You should say that you’re so humble, so much a pile of nothing, such a passive receiver, that God chose you to be Jesus’ mother. You’re supposed to be small. You're supposed to be quiet. You’re supposed to wear a light blue veil and pray as you sweep the dirt floors and live with grace and gratitude even in the midst of an oppressive government regime. 

        You’re supposed to give birth in a stable and not complain and never take the last donut and always refill the coffee pot. You should always be the one who settles the restaurant tab when you go out to eat with the Nazareth gang. You should let the boys answer the questions. You should never say anything unless you’re sure it's what's best for everyone. You should suffer. You should degrade yourself. You should think that the only reason you got the job or the degree or the relationship is because there was no one else around to do it. You should believe what the boys tell you about your body while running on the playground and around the track in gym class. You should hide your sexuality and suppress your creativity and teach yourself to say the right things and accept the world as it is. Right? Shouldn’t you? Isn’t that you, Mary?
Good lord. It’s as if I’d never read the Magnificat before. It’s as if I thought Mary and Elizabeth were whispering about “being in the family way” over tea in some 1950s sitcom and not shouting with loud cries and singing exuberant songs about God. 

But that’s not what’s here. That’s not her song. Her song is a song about how she is not the exception to the long line of Hebrew greats who fit the bill. She gets to hang out with the big guns, she becomes the godfather, she’s Don Corlione, she makes, or maybe accepts, the offer you can’t refuse - the offer to bear the incarnated one. She’s not the overlooked one. She’s not small any longer. She’s taking up space. And that’s how God wants it. That she is exactly who she is supposed to be — without apology. She is made great. She has a voice. She has brave words to say against the oppressors of her time. She proclaims that she is who she is because that is how God made her. And she claims that this is good.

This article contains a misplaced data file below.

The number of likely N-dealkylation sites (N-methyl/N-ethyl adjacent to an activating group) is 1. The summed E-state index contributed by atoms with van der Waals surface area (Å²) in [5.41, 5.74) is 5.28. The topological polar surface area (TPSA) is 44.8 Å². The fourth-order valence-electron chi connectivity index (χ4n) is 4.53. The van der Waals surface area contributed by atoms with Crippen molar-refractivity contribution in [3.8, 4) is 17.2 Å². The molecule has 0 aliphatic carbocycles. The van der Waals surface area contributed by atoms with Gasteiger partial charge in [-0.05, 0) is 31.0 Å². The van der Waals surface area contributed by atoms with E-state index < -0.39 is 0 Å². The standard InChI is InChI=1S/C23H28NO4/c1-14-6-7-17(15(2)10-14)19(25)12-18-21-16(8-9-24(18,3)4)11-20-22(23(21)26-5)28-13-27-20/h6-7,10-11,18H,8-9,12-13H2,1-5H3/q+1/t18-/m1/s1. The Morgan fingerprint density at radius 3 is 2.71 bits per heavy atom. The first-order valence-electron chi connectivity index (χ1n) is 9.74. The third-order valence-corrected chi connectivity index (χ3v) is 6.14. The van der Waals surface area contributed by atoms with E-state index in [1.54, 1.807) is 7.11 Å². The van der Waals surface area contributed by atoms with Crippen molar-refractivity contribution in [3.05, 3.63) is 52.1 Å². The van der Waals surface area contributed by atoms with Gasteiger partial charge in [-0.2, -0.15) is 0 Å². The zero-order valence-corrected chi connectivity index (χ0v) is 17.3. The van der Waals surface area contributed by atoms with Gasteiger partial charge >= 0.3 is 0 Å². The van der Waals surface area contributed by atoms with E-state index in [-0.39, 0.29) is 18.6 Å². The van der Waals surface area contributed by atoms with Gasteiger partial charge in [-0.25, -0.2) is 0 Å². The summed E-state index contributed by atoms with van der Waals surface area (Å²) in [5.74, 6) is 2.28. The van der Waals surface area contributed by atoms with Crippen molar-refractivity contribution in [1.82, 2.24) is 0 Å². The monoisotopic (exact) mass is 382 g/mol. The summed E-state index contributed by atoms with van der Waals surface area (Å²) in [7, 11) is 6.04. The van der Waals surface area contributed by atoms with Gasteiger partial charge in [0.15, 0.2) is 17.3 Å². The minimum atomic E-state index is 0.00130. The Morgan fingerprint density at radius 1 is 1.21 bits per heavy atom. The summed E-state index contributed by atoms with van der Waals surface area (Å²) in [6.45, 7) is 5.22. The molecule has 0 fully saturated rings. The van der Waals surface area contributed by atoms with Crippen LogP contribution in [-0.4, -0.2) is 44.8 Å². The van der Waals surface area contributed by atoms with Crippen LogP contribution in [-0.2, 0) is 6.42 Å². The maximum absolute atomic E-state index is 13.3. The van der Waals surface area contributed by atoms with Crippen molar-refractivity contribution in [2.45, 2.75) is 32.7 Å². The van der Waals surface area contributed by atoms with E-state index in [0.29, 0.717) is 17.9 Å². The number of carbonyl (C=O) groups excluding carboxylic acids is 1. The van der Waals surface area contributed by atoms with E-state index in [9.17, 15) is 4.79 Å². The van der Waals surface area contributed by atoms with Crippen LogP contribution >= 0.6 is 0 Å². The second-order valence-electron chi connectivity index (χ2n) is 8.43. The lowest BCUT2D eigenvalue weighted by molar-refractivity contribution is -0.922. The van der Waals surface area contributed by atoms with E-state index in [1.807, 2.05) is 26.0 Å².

And I know we’re not Catholic. Please don’t mistake this as me saying that Mary is some kind of demigod or should be worshiped or added to the Trinity to make the…quadity? (Not that the Catholics even THINK this...) But I am saying that even today, even in our supposedly “liberated” culture, we have missed her. We’ve overlooked her. We’ve forgotten that she’s kind of a big deal. She's a badass. She’s so exceptional because she shows us all that none of us are the exception. None of us gets put in the corner. None of us is the wallflower. Not one of us gets to say that everybody else gets the love and the grace and the power, except me.